Božo Bakota

From Wikipedia, the free encyclopedia
Jump to: navigation, search
Božo Bakota
Božo Bakota2.jpg
Personal information
Date of birth (1950-10-01) 1 October 1950 (age 63)
Place of birth Zagreb, PR Croatia, FPR Yugoslavia
Playing position Midfielder, Forward
Senior career*
Years Team Apps (Gls)
1970–1971 NK Mladost Buzin
1971–1980 NK Zagreb 195 (53)
1980–1986 Sturm Graz 167 (86)
Total 362 (139)
National team
1978 Yugoslavia 1 (0)
* Senior club appearances and goals counted for the domestic league only.
† Appearances (Goals).

Božo Bakota (born 1 October 1950 in Zagreb) is a former Croatian footballer who throughout his entire professional football career played only for two football clubs, NK Zagreb and SK Sturm Graz. He played as a midfielder for NK Zagreb and as a forward for SK Sturm Graz during a career spanning from 1971 to 1986.

Club career[edit]

NK Zagreb[edit]

Bakota started his career with NK Zagreb and played there for the first nine seasons of his career, at a time when the club was struggling to establish themselves as a stable top flight side. At the beginning of his career, he participated in one of the most notable matches NK Zagreb ever played. It was a second leg of qualifying match between NK Zagreb and NK Osijek for entering the first league. The first one in Osijek ended 0–0. Match, known as "Great drama in Maksimir", took place on 19 July 1973 at Maksimir stadium because of great demand for tickets. The attendance was 64.138 which broke the stadium record and stands to this day. He came in the game later on as a substitute for another notable NK Zagreb player, Željko Smolek. NK Zagreb eventually won the match, after a penalty shoot-out (4–3) which allowed them to play in season 1973–74 with the best clubs in top division. He stayed with the club after they were relegated from first division at the end of the 1973–74 season, and helped them return to top division the following years. In season 1974–75, which was the best season from Bakota in Zagreb jersey as he scored 11 goals in 34 appearances NK Zagreb finished second in Group West of Yugoslav Second League behind Borac from Banja Luka with no promotion to top division. Next season, NK Zagreb finally achieved promotion to first division by winning the Group West of Yugoslav Second League. Bakota scored 6 goals in 17 appearances. His second best season with NK Zagreb was 1977–78 when he scored 10 goals in 28 appearances, playing as their starting line-up midfielder. However, in 1979 they were relegated again.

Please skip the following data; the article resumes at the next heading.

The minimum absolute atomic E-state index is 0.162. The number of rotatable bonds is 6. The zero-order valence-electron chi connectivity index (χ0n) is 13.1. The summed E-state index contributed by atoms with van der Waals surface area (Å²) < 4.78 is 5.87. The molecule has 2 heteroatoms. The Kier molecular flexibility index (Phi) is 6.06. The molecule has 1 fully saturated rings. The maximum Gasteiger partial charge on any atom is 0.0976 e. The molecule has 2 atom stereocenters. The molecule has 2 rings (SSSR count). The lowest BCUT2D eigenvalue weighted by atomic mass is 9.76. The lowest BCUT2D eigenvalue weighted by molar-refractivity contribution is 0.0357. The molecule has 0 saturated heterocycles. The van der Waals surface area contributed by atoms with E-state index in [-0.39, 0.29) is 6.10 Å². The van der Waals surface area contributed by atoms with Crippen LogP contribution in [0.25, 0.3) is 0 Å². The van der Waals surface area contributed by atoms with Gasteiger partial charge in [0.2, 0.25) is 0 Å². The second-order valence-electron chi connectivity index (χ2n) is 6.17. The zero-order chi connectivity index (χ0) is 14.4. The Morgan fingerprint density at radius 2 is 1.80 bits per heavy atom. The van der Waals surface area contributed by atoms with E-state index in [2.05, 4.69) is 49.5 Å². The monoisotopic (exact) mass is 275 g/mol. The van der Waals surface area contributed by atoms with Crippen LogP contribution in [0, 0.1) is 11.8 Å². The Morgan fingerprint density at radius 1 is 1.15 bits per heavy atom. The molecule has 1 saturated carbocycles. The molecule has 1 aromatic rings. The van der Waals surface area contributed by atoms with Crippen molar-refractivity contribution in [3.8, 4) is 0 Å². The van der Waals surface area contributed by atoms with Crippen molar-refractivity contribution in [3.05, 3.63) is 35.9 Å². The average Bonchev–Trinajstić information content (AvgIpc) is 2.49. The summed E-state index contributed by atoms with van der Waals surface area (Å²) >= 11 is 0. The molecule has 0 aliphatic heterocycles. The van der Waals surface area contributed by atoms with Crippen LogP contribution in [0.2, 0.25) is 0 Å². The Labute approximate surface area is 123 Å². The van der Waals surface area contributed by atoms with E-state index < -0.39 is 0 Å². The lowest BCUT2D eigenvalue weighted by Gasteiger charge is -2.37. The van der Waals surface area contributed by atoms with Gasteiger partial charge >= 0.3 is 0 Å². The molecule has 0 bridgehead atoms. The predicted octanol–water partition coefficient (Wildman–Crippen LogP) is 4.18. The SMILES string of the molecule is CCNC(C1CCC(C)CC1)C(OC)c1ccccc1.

Sturm Graz[edit]

After staying at the club for one more season, Bakota decided to re-join his former manager Otto Barić at Austrian side SK Sturm Graz in 1980. He flourished there, forming an attacking partnership with Gernot Jurtin, and helping the club finish as league runners-up in the 1980–81 season, as well as becoming the league's top scorer in the 1981–82 season with 24 goals in 36 appearances.[1] In European competitions, his greatest achievement was reaching the 1983–84 UEFA Cup quarter-finals with Sturm, before they were knocked out by England's Nottingham Forest 1–2 on aggregate. Bakota retired in 1986, having scored a total of 86 goals in 167 Austrian Bundesliga appearances for Sturm.[2]

International career[edit]

His good games at NK Zagreb were also noticed by the national team manager Dražan Jerković who called him up to the national side in 1978. Bakota debuted and earned his single national cap on 15 November 1978,[3] in a Balkan Cup 4–1 win against Greece held in Skopje (in a match which saw Vahid Halilhodžić scoring a hat-trick).

Personal life[edit]

Bakota from Graz to Buzin[edit]

There are many sad stories in football. Božo Bakota, a former footballer of NK Zagreb, left a very deep mark in the Sturm Graz. He was a popular football player in that part of Austria. In the center of Graz he held a hugely popular Cafe "7". He had a gas stations, but the troubles clung to it. Today he lives in Buzin, a village near Zagreb, where he originated.[4]

References[edit]

  1. ^ "Austria – List of Topscorers". rsssf.com. Retrieved 9 November 2009. 
  2. ^ "Bakota, Božo". National Football Teams. Retrieved 9 November 2009. 
  3. ^ "Bakota Božo" (in Serbian). reprezentacija.rs. Retrieved 21 March 2014. 
  4. ^ "Bakota iz Graza u Buzin" (in Croatian). jutarnji.hr. Retrieved 15 February 2009. 

External links[edit]